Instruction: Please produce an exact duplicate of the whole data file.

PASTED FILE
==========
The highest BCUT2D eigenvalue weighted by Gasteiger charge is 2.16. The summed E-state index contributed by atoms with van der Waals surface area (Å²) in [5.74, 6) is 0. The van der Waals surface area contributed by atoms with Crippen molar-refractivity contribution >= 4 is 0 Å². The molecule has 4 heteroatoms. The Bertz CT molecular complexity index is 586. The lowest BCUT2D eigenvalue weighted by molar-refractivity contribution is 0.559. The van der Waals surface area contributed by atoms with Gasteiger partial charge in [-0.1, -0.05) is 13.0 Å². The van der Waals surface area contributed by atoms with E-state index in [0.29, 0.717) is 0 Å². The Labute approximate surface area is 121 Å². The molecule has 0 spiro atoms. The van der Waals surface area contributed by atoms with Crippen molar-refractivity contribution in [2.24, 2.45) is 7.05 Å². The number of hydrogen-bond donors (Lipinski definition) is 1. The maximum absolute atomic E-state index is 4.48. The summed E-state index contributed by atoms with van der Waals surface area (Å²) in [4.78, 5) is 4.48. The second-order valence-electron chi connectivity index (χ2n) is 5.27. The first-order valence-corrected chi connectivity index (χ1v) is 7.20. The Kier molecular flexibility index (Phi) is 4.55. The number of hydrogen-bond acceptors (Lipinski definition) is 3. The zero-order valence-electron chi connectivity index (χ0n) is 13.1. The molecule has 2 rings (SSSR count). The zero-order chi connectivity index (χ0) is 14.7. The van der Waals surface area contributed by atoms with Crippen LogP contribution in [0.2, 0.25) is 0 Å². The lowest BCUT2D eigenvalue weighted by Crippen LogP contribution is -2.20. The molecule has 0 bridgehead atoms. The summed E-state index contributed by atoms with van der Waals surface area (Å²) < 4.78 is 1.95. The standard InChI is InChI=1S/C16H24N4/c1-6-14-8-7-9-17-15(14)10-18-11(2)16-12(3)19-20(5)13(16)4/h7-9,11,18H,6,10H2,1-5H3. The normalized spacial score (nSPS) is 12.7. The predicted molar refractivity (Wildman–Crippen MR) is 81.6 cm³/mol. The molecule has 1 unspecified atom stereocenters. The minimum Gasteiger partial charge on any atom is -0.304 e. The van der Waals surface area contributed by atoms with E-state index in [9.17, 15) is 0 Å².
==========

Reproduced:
The highest BCUT2D eigenvalue weighted by Gasteiger charge is 2.16. The summed E-state index contributed by atoms with van der Waals surface area (Å²) in [5.74, 6) is 0. The van der Waals surface area contributed by atoms with Crippen molar-refractivity contribution >= 4 is 0 Å². The molecule has 4 heteroatoms. The Bertz CT molecular complexity index is 586. The lowest BCUT2D eigenvalue weighted by molar-refractivity contribution is 0.559. The van der Waals surface area contributed by atoms with Gasteiger partial charge in [-0.1, -0.05) is 13.0 Å². The van der Waals surface area contributed by atoms with E-state index in [0.29, 0.717) is 0 Å². The Labute approximate surface area is 121 Å². The molecule has 0 spiro atoms. The van der Waals surface area contributed by atoms with Crippen molar-refractivity contribution in [2.24, 2.45) is 7.05 Å². The number of hydrogen-bond donors (Lipinski definition) is 1. The maximum absolute atomic E-state index is 4.48. The summed E-state index contributed by atoms with van der Waals surface area (Å²) in [4.78, 5) is 4.48. The second-order valence-electron chi connectivity index (χ2n) is 5.27. The first-order valence-corrected chi connectivity index (χ1v) is 7.20. The Kier molecular flexibility index (Phi) is 4.55. The number of hydrogen-bond acceptors (Lipinski definition) is 3. The zero-order valence-electron chi connectivity index (χ0n) is 13.1. The molecule has 2 rings (SSSR count). The zero-order chi connectivity index (χ0) is 14.7. The van der Waals surface area contributed by atoms with Crippen LogP contribution in [0.2, 0.25) is 0 Å². The lowest BCUT2D eigenvalue weighted by Crippen LogP contribution is -2.20. The molecule has 0 bridgehead atoms. The summed E-state index contributed by atoms with van der Waals surface area (Å²) < 4.78 is 1.95. The standard InChI is InChI=1S/C16H24N4/c1-6-14-8-7-9-17-15(14)10-18-11(2)16-12(3)19-20(5)13(16)4/h7-9,11,18H,6,10H2,1-5H3. The normalized spacial score (nSPS) is 12.7. The predicted molar refractivity (Wildman–Crippen MR) is 81.6 cm³/mol. The molecule has 1 unspecified atom stereocenters. The minimum Gasteiger partial charge on any atom is -0.304 e. The van der Waals surface area contributed by atoms with E-state index in [9.17, 15) is 0 Å².